Thursday, November 18, 2010

To DELEGATE is not to DELEte the GATE for the Passage of Excellence

You do what you can do the best, delegate the rest. The secret of success is not in doing everything on your own, but in identifying the right person to do it. Yes I said that good executors must be proficient in multi-tasking. But efficient multi-tasking requires you to master the art of proper time management, proper prioritization of tasks, proper scoping of tasks, and proper delegation of tasks. Delegation is an effective means of developing you and your team, and a key to the organizational prosperity.
Delegation is the assignment of authority (by the delegator) to another person (the delegatee) to carry out a specific job-related activity. Thumb of rule: Not everyone can do everything; and not everything can be delegated. For example, when you decide to get married, you can delegate the process of facilitating finding suitable match for you, you can delegate the process of making arrangements for the wedding, but you do not delegate the process of taking vows or going to your honeymoon.

Delegation doesn’t necessarily need to be a vertical process – it can be both horizontal (peer to peer) and vertical (manager to managee). Your ability to influence and delegate to others (over whom you have no direct control) to attain desired objectives is critical to your success.
Delegation is much more than just a task assignment. To be a smart delegator, you need to follow SMARTER acronym checklist as delegation rule – Specific, Measurable, Agreed, Realistic, Timebound, Ethical/ Exciting, and Recorded. Before delegating you need to assess ability and training needs. It must be accompanied by effective coaching and grooming. As a delegator it is your responsibility to provide the delegatee all necessary information, equip him with all needed tools, and help him develop the skills needed to get the job done. Remember that a good delegator is the one who can get things done (from the delegatee) today and tomorrow. As a commander in charge you must train your soldiers with all military ambush tactics and load them with latest weapons before you send them to the border to serve their duty, so that they all come back alive on their feet with winning flags in their hands.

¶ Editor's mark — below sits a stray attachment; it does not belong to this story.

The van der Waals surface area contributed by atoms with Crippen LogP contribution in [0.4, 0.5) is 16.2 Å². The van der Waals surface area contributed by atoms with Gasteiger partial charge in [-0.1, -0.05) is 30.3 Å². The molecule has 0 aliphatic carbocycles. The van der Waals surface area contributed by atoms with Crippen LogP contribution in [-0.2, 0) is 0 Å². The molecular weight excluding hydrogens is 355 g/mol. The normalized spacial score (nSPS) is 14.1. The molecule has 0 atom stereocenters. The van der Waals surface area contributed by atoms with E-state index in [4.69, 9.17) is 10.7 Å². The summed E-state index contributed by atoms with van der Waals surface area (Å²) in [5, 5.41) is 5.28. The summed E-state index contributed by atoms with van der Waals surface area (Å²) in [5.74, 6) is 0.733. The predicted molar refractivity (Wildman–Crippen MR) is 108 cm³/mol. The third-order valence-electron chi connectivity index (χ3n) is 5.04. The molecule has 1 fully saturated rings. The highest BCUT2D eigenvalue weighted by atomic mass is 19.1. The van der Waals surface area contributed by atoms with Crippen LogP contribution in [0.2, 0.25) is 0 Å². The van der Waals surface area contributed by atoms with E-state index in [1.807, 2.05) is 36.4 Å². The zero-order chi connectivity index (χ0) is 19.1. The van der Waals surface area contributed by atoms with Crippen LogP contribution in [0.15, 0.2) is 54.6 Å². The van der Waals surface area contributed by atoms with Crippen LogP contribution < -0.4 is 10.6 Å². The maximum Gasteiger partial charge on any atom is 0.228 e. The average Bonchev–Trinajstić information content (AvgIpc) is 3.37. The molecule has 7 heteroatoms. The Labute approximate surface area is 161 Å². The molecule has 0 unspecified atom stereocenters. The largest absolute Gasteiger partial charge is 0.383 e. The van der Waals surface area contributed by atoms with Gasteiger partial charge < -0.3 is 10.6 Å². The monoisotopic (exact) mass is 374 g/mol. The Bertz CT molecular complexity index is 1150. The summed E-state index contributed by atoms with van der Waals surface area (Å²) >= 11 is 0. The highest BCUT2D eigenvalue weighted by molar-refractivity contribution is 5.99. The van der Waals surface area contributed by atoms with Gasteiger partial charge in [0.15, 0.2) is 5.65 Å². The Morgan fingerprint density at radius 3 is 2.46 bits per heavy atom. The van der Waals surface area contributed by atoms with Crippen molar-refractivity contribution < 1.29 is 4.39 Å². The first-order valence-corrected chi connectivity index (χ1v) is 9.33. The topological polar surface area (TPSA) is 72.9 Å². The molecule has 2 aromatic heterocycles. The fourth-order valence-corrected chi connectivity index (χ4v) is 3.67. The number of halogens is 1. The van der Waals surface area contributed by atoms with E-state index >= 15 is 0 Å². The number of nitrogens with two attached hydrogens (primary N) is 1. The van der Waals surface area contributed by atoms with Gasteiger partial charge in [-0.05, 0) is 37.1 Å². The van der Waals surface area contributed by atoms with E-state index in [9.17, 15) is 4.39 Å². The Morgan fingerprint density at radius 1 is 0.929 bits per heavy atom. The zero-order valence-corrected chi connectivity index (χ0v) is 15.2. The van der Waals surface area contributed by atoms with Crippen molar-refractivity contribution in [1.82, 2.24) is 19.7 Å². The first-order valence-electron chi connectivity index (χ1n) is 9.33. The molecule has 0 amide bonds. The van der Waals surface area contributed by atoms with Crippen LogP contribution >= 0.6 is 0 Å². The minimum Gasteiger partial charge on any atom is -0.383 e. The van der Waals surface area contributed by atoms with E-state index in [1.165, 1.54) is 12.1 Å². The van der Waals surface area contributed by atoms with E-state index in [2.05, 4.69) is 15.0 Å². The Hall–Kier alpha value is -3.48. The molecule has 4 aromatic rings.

Effective delegation requires good communication and a high degree of trust between the delegator and the delegatee. The assignment (and the communication) should be such that the delegatee finds it challenging and interesting, and feels special, excited and motivated to apply his 100% to complete it with perfection. On the other hand, however, you should never delegate assignments from your boss that he expects you to do personally. Also once a task delegated, you should avoid the reverse delegation - Offer help and support, take all necessary steps to help the delegatee succeed, be patient, be prepared for the cheap failures, but unless stakes are too high don’t take back the delegated assignment.
Delegation involves passing someone the Responsibility and Authority to do something that otherwise is part of the delegator’s job. The delegated responsibilities need to be clearly defined to avoid any confusion or mismatch between the delegatee’s perspective of the role/assignment and the real expectations from that delegation. The lack of shared understanding can lead to issues in performance and lack of accountability. Define and communicate WHAT and SCOPE of the assigned task – expected outcome, completion criteria, boundaries and other constraints (e.g., budget, timeframe, quality requirements) – but avoid prescribing HOW the assignment should be completed. Always support the decision taken by the delegatee as long as it adheres to the constraints.